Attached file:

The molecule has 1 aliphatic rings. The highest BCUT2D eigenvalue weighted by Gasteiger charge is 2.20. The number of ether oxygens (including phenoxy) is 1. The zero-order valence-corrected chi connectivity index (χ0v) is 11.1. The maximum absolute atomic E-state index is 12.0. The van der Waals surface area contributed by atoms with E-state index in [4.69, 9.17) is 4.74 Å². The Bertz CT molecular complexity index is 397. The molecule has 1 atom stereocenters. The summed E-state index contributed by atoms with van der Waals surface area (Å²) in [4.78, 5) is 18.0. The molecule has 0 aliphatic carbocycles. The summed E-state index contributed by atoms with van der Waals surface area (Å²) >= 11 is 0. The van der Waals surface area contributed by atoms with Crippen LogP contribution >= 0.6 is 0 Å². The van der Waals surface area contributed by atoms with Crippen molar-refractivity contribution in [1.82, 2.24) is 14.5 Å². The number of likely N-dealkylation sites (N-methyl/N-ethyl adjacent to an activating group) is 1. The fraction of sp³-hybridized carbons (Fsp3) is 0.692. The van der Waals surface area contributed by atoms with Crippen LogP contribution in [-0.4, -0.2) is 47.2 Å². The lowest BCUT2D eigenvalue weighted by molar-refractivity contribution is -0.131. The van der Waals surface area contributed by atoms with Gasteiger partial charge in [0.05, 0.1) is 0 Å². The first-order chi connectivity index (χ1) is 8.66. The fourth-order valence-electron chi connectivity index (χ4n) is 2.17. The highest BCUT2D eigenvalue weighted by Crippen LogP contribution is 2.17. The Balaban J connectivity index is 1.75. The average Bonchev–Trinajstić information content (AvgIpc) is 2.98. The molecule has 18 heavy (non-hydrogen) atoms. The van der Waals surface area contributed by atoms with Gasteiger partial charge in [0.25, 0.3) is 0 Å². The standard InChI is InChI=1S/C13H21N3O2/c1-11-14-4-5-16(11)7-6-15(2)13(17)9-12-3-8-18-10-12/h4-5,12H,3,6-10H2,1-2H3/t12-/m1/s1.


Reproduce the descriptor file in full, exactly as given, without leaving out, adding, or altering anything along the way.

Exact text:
The molecule has 1 aliphatic rings. The highest BCUT2D eigenvalue weighted by Gasteiger charge is 2.20. The number of ether oxygens (including phenoxy) is 1. The zero-order valence-corrected chi connectivity index (χ0v) is 11.1. The maximum absolute atomic E-state index is 12.0. The van der Waals surface area contributed by atoms with E-state index in [4.69, 9.17) is 4.74 Å². The Bertz CT molecular complexity index is 397. The molecule has 1 atom stereocenters. The summed E-state index contributed by atoms with van der Waals surface area (Å²) in [4.78, 5) is 18.0. The molecule has 0 aliphatic carbocycles. The summed E-state index contributed by atoms with van der Waals surface area (Å²) >= 11 is 0. The van der Waals surface area contributed by atoms with Crippen LogP contribution >= 0.6 is 0 Å². The van der Waals surface area contributed by atoms with Crippen molar-refractivity contribution in [1.82, 2.24) is 14.5 Å². The number of likely N-dealkylation sites (N-methyl/N-ethyl adjacent to an activating group) is 1. The fraction of sp³-hybridized carbons (Fsp3) is 0.692. The van der Waals surface area contributed by atoms with Crippen LogP contribution in [-0.4, -0.2) is 47.2 Å². The lowest BCUT2D eigenvalue weighted by molar-refractivity contribution is -0.131. The van der Waals surface area contributed by atoms with Gasteiger partial charge in [0.05, 0.1) is 0 Å². The first-order chi connectivity index (χ1) is 8.66. The fourth-order valence-electron chi connectivity index (χ4n) is 2.17. The highest BCUT2D eigenvalue weighted by Crippen LogP contribution is 2.17. The Balaban J connectivity index is 1.75. The average Bonchev–Trinajstić information content (AvgIpc) is 2.98. The molecule has 18 heavy (non-hydrogen) atoms. The van der Waals surface area contributed by atoms with Gasteiger partial charge in [0.25, 0.3) is 0 Å². The standard InChI is InChI=1S/C13H21N3O2/c1-11-14-4-5-16(11)7-6-15(2)13(17)9-12-3-8-18-10-12/h4-5,12H,3,6-10H2,1-2H3/t12-/m1/s1.